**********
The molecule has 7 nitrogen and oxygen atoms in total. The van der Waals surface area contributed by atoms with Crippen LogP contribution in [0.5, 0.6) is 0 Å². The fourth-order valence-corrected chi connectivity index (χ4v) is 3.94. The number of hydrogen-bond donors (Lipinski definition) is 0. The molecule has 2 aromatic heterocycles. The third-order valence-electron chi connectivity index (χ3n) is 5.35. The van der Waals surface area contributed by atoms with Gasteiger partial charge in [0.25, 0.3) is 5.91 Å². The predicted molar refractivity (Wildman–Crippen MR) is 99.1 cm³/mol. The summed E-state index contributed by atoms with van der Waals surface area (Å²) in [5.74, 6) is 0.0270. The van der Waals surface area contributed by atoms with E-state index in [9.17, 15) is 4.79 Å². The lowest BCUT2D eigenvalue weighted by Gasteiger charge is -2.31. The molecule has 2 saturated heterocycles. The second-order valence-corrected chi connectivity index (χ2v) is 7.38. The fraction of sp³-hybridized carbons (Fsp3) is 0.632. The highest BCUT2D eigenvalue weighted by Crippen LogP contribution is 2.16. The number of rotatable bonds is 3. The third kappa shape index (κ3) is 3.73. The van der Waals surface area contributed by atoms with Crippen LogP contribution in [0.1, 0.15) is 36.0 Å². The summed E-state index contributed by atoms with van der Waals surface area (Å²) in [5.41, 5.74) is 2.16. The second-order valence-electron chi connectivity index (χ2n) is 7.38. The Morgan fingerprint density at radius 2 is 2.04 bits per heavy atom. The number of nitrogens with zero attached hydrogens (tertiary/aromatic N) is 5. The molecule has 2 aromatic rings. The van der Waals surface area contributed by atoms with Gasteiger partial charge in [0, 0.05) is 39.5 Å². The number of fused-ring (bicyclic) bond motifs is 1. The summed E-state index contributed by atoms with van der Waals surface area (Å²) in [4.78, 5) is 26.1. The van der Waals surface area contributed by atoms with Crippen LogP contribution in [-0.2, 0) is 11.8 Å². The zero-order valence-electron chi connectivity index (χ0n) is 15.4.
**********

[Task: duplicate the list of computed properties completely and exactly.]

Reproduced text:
The molecule has 7 nitrogen and oxygen atoms in total. The van der Waals surface area contributed by atoms with Crippen LogP contribution in [0.5, 0.6) is 0 Å². The fourth-order valence-corrected chi connectivity index (χ4v) is 3.94. The number of hydrogen-bond donors (Lipinski definition) is 0. The molecule has 2 aromatic heterocycles. The third-order valence-electron chi connectivity index (χ3n) is 5.35. The van der Waals surface area contributed by atoms with Gasteiger partial charge in [0.25, 0.3) is 5.91 Å². The predicted molar refractivity (Wildman–Crippen MR) is 99.1 cm³/mol. The summed E-state index contributed by atoms with van der Waals surface area (Å²) in [5.74, 6) is 0.0270. The van der Waals surface area contributed by atoms with E-state index in [9.17, 15) is 4.79 Å². The lowest BCUT2D eigenvalue weighted by Gasteiger charge is -2.31. The molecule has 2 saturated heterocycles. The second-order valence-corrected chi connectivity index (χ2v) is 7.38. The fraction of sp³-hybridized carbons (Fsp3) is 0.632. The highest BCUT2D eigenvalue weighted by Crippen LogP contribution is 2.16. The number of rotatable bonds is 3. The third kappa shape index (κ3) is 3.73. The van der Waals surface area contributed by atoms with Crippen LogP contribution in [0.1, 0.15) is 36.0 Å². The summed E-state index contributed by atoms with van der Waals surface area (Å²) in [5.41, 5.74) is 2.16. The second-order valence-electron chi connectivity index (χ2n) is 7.38. The Morgan fingerprint density at radius 2 is 2.04 bits per heavy atom. The number of nitrogens with zero attached hydrogens (tertiary/aromatic N) is 5. The molecule has 2 aromatic rings. The van der Waals surface area contributed by atoms with Gasteiger partial charge in [0, 0.05) is 39.5 Å². The number of fused-ring (bicyclic) bond motifs is 1. The summed E-state index contributed by atoms with van der Waals surface area (Å²) in [4.78, 5) is 26.1. The van der Waals surface area contributed by atoms with Crippen LogP contribution in [-0.2, 0) is 11.8 Å². The zero-order valence-electron chi connectivity index (χ0n) is 15.4.